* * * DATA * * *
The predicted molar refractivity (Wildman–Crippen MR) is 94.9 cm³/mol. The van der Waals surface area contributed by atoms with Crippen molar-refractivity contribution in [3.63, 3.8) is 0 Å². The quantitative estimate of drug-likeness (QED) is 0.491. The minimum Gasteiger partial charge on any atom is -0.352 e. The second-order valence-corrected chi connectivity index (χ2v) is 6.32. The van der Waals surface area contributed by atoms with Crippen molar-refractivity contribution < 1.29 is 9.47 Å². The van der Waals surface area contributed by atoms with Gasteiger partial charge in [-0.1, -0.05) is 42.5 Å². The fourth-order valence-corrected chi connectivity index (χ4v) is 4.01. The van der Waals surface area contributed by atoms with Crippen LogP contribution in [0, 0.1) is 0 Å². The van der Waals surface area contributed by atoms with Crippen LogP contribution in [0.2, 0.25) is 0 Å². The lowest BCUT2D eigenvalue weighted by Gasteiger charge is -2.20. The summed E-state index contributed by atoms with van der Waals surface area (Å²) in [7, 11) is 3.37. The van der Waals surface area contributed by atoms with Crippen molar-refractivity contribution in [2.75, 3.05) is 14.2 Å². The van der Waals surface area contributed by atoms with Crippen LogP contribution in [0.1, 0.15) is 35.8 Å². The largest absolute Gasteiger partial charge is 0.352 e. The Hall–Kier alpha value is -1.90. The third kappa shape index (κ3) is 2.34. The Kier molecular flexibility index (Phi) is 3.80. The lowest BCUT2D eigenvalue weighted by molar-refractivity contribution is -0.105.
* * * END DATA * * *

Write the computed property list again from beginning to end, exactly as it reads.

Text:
The predicted molar refractivity (Wildman–Crippen MR) is 94.9 cm³/mol. The van der Waals surface area contributed by atoms with Crippen molar-refractivity contribution in [3.63, 3.8) is 0 Å². The quantitative estimate of drug-likeness (QED) is 0.491. The minimum Gasteiger partial charge on any atom is -0.352 e. The second-order valence-corrected chi connectivity index (χ2v) is 6.32. The van der Waals surface area contributed by atoms with Crippen molar-refractivity contribution < 1.29 is 9.47 Å². The van der Waals surface area contributed by atoms with Gasteiger partial charge in [-0.1, -0.05) is 42.5 Å². The fourth-order valence-corrected chi connectivity index (χ4v) is 4.01. The van der Waals surface area contributed by atoms with Crippen LogP contribution in [0, 0.1) is 0 Å². The van der Waals surface area contributed by atoms with Crippen LogP contribution in [0.2, 0.25) is 0 Å². The lowest BCUT2D eigenvalue weighted by Gasteiger charge is -2.20. The summed E-state index contributed by atoms with van der Waals surface area (Å²) in [7, 11) is 3.37. The van der Waals surface area contributed by atoms with Crippen molar-refractivity contribution in [2.75, 3.05) is 14.2 Å². The van der Waals surface area contributed by atoms with Crippen LogP contribution in [0.1, 0.15) is 35.8 Å². The largest absolute Gasteiger partial charge is 0.352 e. The Hall–Kier alpha value is -1.90. The third kappa shape index (κ3) is 2.34. The Kier molecular flexibility index (Phi) is 3.80. The lowest BCUT2D eigenvalue weighted by molar-refractivity contribution is -0.105.